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Monday, 15 February 2010 02:00


By  Wamuwi Mbao
I walked over the hills and crests,
Flushed with the momentary ecstasy of existing on a cooling summer
When the town remembered what summer truly was.
As I walked, I thought of ******, who kept me alive
When high school was ending and I thought the world was too vivid.
I thought of ******, who convinced me of my godliness
And shattered that conviction, when she was bad. The world finally
had it's say:
She's gone now. I don't think I will see her again.
I thought of *****, and the conversation we had one Friday night
In the lee of the Old Gaol
As people came and went.
That thought lingered with me longer, I thought, than the others.
The possibility of happiness contained within that one conversation -
The gracious desire to talk until the sun rose. I don't expect
she'd understand.
And I thought of you, who occasioned this poem.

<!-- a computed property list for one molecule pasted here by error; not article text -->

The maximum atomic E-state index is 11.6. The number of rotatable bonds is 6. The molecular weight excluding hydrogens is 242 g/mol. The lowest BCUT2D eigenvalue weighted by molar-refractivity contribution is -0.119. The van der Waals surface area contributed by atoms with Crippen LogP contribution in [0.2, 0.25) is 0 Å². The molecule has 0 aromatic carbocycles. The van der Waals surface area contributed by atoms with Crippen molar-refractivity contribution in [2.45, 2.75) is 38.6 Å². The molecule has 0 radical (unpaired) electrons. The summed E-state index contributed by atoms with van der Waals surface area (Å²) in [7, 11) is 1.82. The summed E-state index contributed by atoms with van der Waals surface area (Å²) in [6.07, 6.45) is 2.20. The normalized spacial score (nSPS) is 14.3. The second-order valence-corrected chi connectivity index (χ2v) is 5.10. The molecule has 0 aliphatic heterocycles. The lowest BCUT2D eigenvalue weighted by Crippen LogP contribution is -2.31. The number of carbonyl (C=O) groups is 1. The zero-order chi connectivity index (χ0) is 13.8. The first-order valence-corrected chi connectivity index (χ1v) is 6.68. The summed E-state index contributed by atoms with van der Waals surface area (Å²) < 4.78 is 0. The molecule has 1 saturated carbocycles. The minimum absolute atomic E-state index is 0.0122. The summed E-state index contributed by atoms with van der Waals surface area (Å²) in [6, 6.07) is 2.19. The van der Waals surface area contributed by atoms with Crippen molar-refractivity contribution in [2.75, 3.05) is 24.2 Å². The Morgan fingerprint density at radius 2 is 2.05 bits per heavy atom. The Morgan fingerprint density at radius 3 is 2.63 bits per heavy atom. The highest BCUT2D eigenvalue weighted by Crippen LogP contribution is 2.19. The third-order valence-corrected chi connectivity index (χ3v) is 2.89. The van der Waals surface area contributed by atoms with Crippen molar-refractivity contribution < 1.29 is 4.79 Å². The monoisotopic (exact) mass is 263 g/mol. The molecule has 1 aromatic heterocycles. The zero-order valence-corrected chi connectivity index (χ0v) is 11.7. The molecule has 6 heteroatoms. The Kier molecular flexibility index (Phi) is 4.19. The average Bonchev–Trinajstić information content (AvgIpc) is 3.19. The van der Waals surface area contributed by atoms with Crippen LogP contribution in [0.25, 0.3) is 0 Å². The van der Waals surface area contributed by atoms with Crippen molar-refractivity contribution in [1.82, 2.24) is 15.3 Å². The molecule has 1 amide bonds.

When we walked - you refusing to make decisions,
I, happy just to be walking with you, shabbily dressed though I was.
We talked into the night - dashed wildly from place to place. I was
I said only what I knew, and imagined. You were enchanting.
That feeling has ruined me, for the moment at least.
I was seized, walking in, by a certain feeling
Thought of the time I watched the ships in the Cape Town harbour yard
Reared up out of the water, hulls soaring up into the sky.
I don't like seeing that side.
It reminds me of death, and how death is that great divider
That cuts us off from the vivid reality of conversation.
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